Recent years have seen remarkable advances in sonar technology, positioning capabilities, and computer processing power that have revolutionized the way we image the seafloor. The massive amounts of data produced by these systems present many challenges but also offer tremendous opportunities in terms of visualization and analysis. We have developed a suite of interactive 3-D visualization and exploration tools specifically designed to facilitate the interpretation and analysis of very large (10's to 100's of megabytes), complex, multi-component spatial data sets. If properly georeferenced and treated, these complex data sets can be presented in a natural and intuitive manner that allows the integration of multiple components each at their inherent level of resolution and without compromising the quantitative nature of the data. Artificial sun-illumination, shading, and 3-D rendering can be used with digital bathymetric data (DTM's) to form natural looking and easily interpretable, yet quantitative, landscapes. Color can be used to represent depth or other parameters (like backscatter or sediment properties) which can be draped over the DTM, or high resolution imagery can be texture mapped on bathymetric data. When combined with interactive analytical tools, this environment has facilitated the use of multibeam sonar and other data sets in a range of geologic, environmental, fisheries, and engineering applications.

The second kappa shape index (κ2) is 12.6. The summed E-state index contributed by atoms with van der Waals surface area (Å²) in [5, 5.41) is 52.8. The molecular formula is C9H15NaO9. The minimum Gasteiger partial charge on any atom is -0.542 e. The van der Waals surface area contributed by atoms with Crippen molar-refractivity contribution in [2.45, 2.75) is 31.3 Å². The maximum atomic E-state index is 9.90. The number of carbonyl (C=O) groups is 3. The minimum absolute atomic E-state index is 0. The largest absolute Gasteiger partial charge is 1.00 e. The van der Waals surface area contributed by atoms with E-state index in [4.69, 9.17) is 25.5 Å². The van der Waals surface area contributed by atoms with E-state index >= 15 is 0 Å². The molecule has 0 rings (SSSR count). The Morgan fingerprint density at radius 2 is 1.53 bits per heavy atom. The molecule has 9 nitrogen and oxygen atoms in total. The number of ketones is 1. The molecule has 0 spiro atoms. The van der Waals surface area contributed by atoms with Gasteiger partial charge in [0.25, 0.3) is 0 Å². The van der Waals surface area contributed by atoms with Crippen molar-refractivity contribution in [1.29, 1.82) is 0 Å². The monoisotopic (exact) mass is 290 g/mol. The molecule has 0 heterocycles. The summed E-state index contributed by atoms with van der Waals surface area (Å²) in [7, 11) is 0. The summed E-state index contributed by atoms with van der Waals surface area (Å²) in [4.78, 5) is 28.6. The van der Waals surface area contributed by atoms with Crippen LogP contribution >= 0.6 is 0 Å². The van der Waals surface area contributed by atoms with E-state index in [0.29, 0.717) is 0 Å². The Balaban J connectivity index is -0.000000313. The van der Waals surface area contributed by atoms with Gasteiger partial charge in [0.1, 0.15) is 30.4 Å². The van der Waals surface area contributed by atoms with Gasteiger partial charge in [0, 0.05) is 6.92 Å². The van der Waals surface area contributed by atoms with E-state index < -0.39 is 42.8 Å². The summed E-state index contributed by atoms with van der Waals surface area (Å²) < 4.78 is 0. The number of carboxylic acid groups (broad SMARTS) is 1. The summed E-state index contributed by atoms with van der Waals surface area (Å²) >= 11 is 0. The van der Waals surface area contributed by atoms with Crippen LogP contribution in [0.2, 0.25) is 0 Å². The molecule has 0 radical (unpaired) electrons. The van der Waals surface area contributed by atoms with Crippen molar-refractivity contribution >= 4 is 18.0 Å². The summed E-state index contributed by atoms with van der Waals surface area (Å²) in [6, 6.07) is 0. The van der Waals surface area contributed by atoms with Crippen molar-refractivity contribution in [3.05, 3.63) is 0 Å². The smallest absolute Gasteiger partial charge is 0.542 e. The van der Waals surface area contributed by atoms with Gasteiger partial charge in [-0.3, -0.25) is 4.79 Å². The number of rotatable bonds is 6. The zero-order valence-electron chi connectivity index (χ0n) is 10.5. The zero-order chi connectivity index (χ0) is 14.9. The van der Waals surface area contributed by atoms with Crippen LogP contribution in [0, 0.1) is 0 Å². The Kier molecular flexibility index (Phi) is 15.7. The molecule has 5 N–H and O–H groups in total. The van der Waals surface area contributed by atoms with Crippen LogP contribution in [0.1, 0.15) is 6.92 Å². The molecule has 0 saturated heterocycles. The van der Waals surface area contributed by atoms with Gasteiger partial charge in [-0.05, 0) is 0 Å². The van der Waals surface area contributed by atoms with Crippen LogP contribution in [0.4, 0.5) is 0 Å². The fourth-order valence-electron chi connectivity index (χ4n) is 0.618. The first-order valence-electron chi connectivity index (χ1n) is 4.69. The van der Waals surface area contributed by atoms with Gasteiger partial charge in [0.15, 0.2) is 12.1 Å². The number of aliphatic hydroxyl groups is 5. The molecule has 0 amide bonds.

Journal or Conference Title
Sept. 11 - 14, 2000
Providence, RI, USA
Digital Object Identifier (DOI)
Mayer, Larry A.; Paton, Mark; Gee, Lindsay; Gardner, James; and Ware, Colin, "Interactive 3-D Visualization: A tool for seafloor navigation, exploration, and engineering" (2000). IEEE Oceans. 208.